The History of Nitinol
Nitinol, also referred to as “Ni-Ti-Nol,” was first discovered back in 1959 by scientists William Buehler and Frederic Wang at the Naval Ordnance Laboratory. The Ni-Ti-Nol acronym stands for “Nickel-Titanium-Naval Ordnance Laboratory.”
Beuhler and Wang were searching for a super-elastic alloy for missile nose cones that would be pliable at extreme heat, yet return to its original shape after cooling. Their efforts were a success, but because the incredibly tough alloy was so difficult to process and machine, it wasn’t used until much later.
Knifemaking Discovers Nitinol a Half-Century Later
Custom knifemaker Duane Dwyer of Strider Knives became interested in Nitinol back in 2005 while searching for a super hard metal alloy that would not rust. He approached metallurgist and friend Scott Devanna, vice president of technology at SB Specialty Metals, and inquired about the possibility of producing Nitinol using the particle metallurgy process, which had never been done.
Shortly afterwards Devanna introduced Dwyer to Eric Bono, a metallurgist and knifemaker who also had an interest in the alloy, and the three men began to explore the possibilities of incorporating the alloy into knives.
Nitinol Becomes SM-100 (HIPTiNite)
With his metallurgical knowledge and experience, Bono developed a working, powdered metal version of the alloy in 2006, which the partners dubbed “SM-100.” It took several more years to refine the alloy and processes, and in 2009, Bono and business partner Fred Yolton formed a company, Summit Metals LLC, to produce SM-100.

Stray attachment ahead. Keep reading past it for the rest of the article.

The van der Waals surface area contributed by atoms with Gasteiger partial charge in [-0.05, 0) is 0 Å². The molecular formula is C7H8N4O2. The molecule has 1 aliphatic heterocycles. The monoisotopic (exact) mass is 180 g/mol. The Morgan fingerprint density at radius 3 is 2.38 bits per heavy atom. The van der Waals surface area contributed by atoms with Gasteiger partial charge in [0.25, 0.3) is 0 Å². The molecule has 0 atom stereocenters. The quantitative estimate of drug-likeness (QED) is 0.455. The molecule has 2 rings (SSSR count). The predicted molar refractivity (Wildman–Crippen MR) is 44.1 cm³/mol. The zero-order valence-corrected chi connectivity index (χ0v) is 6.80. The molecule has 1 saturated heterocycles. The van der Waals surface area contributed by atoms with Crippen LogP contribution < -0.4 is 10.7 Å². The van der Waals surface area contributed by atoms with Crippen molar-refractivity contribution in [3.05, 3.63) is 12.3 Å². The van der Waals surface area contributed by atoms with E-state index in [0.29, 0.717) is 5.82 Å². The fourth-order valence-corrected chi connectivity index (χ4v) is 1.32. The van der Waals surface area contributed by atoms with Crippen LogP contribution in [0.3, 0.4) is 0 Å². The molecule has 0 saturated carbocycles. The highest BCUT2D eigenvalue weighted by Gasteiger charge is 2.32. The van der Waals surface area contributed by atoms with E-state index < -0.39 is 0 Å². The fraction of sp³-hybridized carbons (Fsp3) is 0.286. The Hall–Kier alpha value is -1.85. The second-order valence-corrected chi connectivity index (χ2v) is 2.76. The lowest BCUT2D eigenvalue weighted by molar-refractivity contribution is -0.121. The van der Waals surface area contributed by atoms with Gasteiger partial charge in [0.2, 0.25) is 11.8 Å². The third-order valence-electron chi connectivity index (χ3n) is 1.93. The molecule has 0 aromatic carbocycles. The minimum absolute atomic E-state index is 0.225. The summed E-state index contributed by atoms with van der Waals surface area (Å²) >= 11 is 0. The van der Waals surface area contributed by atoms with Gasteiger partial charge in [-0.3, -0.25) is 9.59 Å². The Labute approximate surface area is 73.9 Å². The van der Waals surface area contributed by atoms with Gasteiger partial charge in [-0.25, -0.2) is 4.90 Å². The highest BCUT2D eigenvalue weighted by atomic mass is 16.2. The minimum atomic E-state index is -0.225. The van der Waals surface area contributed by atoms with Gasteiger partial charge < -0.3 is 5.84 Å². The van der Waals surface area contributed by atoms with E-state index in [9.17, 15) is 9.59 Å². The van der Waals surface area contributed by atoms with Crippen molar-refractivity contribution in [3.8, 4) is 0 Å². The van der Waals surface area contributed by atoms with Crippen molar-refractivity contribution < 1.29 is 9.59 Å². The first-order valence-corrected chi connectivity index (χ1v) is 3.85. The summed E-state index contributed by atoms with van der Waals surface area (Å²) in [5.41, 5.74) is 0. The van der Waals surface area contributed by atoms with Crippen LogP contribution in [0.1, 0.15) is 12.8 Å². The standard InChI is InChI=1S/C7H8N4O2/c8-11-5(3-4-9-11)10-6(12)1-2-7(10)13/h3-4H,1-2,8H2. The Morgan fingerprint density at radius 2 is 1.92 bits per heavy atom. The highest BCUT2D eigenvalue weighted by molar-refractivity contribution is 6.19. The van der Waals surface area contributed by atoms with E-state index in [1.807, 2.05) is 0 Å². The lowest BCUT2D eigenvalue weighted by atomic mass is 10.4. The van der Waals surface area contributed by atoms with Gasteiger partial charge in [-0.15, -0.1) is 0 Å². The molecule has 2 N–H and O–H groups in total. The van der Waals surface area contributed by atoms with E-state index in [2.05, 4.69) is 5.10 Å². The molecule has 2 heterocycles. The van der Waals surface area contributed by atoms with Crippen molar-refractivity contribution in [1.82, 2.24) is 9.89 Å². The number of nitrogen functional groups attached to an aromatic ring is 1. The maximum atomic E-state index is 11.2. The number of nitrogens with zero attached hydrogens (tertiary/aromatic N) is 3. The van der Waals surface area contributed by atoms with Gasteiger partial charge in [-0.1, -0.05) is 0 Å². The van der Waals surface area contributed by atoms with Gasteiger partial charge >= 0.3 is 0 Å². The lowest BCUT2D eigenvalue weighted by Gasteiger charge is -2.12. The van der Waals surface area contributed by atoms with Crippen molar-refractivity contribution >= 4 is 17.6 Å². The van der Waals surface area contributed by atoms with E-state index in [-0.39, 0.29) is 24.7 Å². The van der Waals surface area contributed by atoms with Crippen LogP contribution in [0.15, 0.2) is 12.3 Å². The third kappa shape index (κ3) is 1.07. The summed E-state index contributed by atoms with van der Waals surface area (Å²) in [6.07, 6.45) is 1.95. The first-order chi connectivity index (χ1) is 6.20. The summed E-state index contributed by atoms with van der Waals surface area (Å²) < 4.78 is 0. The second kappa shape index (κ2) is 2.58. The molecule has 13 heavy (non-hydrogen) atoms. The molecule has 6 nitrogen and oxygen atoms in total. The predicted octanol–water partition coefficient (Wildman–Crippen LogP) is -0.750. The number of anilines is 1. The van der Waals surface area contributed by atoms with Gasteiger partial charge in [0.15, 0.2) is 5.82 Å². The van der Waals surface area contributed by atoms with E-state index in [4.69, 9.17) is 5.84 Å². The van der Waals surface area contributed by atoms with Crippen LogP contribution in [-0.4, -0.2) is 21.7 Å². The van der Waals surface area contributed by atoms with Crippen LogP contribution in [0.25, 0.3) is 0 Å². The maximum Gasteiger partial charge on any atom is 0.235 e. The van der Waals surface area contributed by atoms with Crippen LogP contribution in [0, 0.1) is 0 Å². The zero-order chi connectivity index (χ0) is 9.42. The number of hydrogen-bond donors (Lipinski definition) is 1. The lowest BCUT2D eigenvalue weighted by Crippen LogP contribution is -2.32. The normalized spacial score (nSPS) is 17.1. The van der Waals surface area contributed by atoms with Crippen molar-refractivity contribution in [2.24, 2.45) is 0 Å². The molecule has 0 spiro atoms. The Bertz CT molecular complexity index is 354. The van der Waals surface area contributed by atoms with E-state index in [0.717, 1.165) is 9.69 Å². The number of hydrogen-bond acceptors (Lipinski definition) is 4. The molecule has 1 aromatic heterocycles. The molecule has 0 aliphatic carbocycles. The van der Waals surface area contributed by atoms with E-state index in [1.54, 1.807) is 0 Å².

Since that time, SM-100 (60 percent nickel and 40 percent titanium), which the company markets under the name “HIPTiNite,” has garnered interest not only in the knife industry, but also by NASA and the Formula 1 racing industry.
Properties of SM-100
The SM-100 brand of Nitinol, like its forerunner, is extremely tough. While a typical sanding belt can be used to grind several typical, mono-steel knife blades, it requires several belts, in many cases six or more, for the same process using the SM-100 alloy.
Made and sold in small quantities, the cost of SM-100 isn’t cheap. Add to that the cost of belts and additional time to shape and grind the material, and the cost per knife skyrockets.
On the positive side, SM-100 is noncorrosive, and while stainless steel will rust, Devanna says you can throw an SM-100 knife into saltwater for 50 years without the material corroding.
An Explosion of Coloring
Bono discovered during his development of SM-100 that it can be heat colored into an exquisite rainbow of colors. Due to the titanium content, SM-100 oxidizes into a blaze of bright hues just like other alloys incorporating titanium, but the process of achieving the color effects is quite different.
Bono confides that the magic happens during the heat-treating process, in which he allows small pockets of air to leak onto the surface of the knife. Prior to heat treating, the blades are wrapped in foil and small holes are punched into the wrapping.
When heat treated, different colors occur depending on the oxygen content of certain areas of the blade material as the surface oxidizes. The end result is the explosion of color on the SM-100 blades.
The price for bright, eye-popping colors doesn’t come cheap, but then new innovations rarely do.